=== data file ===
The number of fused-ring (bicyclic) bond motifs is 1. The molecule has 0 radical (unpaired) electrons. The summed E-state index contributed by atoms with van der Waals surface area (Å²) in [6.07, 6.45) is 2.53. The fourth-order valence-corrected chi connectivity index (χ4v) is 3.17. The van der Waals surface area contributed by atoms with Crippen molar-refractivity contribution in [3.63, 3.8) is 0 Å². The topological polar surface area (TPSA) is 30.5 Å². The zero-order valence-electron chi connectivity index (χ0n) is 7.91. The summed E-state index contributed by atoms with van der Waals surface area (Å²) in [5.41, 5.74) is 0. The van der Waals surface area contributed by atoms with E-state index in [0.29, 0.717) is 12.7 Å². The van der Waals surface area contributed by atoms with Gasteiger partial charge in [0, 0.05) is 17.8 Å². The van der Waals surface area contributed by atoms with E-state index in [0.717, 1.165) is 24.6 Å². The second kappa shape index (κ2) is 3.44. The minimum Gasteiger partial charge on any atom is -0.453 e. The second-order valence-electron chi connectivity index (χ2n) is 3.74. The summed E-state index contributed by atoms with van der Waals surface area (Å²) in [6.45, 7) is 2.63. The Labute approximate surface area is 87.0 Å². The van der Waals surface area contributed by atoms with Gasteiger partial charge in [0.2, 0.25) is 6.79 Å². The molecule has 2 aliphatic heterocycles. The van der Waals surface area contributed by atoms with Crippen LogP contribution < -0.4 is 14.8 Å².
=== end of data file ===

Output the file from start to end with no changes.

The number of fused-ring (bicyclic) bond motifs is 1. The molecule has 0 radical (unpaired) electrons. The summed E-state index contributed by atoms with van der Waals surface area (Å²) in [6.07, 6.45) is 2.53. The fourth-order valence-corrected chi connectivity index (χ4v) is 3.17. The van der Waals surface area contributed by atoms with Crippen molar-refractivity contribution in [3.63, 3.8) is 0 Å². The topological polar surface area (TPSA) is 30.5 Å². The zero-order valence-electron chi connectivity index (χ0n) is 7.91. The summed E-state index contributed by atoms with van der Waals surface area (Å²) in [5.41, 5.74) is 0. The van der Waals surface area contributed by atoms with E-state index in [0.29, 0.717) is 12.7 Å². The van der Waals surface area contributed by atoms with Gasteiger partial charge in [0, 0.05) is 17.8 Å². The van der Waals surface area contributed by atoms with E-state index in [0.717, 1.165) is 24.6 Å². The second kappa shape index (κ2) is 3.44. The minimum Gasteiger partial charge on any atom is -0.453 e. The second-order valence-electron chi connectivity index (χ2n) is 3.74. The summed E-state index contributed by atoms with van der Waals surface area (Å²) in [6.45, 7) is 2.63. The Labute approximate surface area is 87.0 Å². The van der Waals surface area contributed by atoms with Gasteiger partial charge in [0.2, 0.25) is 6.79 Å². The molecule has 2 aliphatic heterocycles. The van der Waals surface area contributed by atoms with Crippen LogP contribution < -0.4 is 14.8 Å².